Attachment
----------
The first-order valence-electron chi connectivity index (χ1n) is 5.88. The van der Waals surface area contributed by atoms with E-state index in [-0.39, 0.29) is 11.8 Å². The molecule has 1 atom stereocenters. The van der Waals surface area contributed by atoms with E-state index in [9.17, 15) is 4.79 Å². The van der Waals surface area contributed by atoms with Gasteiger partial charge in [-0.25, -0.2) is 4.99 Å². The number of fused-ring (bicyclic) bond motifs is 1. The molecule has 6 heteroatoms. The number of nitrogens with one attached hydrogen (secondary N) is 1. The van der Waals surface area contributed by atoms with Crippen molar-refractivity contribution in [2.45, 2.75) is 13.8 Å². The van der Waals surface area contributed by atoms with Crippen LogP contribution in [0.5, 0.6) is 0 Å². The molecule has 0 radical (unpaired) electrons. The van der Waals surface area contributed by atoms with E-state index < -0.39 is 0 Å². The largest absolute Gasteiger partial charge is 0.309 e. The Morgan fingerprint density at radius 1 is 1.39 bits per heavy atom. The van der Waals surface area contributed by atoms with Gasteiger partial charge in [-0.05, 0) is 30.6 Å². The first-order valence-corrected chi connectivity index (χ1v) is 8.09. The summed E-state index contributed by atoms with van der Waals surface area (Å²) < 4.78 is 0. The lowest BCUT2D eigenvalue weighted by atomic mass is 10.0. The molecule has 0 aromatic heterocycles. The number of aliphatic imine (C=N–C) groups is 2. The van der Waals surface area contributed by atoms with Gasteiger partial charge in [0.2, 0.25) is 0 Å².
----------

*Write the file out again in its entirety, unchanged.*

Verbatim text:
The first-order valence-electron chi connectivity index (χ1n) is 5.88. The van der Waals surface area contributed by atoms with E-state index in [-0.39, 0.29) is 11.8 Å². The molecule has 1 atom stereocenters. The van der Waals surface area contributed by atoms with E-state index in [9.17, 15) is 4.79 Å². The van der Waals surface area contributed by atoms with Gasteiger partial charge in [-0.25, -0.2) is 4.99 Å². The number of fused-ring (bicyclic) bond motifs is 1. The molecule has 6 heteroatoms. The number of nitrogens with one attached hydrogen (secondary N) is 1. The van der Waals surface area contributed by atoms with Crippen molar-refractivity contribution in [2.45, 2.75) is 13.8 Å². The van der Waals surface area contributed by atoms with Crippen LogP contribution in [0.5, 0.6) is 0 Å². The molecule has 0 radical (unpaired) electrons. The van der Waals surface area contributed by atoms with E-state index < -0.39 is 0 Å². The largest absolute Gasteiger partial charge is 0.309 e. The Morgan fingerprint density at radius 1 is 1.39 bits per heavy atom. The van der Waals surface area contributed by atoms with Gasteiger partial charge in [-0.05, 0) is 30.6 Å². The first-order valence-corrected chi connectivity index (χ1v) is 8.09. The summed E-state index contributed by atoms with van der Waals surface area (Å²) < 4.78 is 0. The lowest BCUT2D eigenvalue weighted by atomic mass is 10.0. The molecule has 0 aromatic heterocycles. The number of aliphatic imine (C=N–C) groups is 2. The van der Waals surface area contributed by atoms with Gasteiger partial charge in [0.2, 0.25) is 0 Å².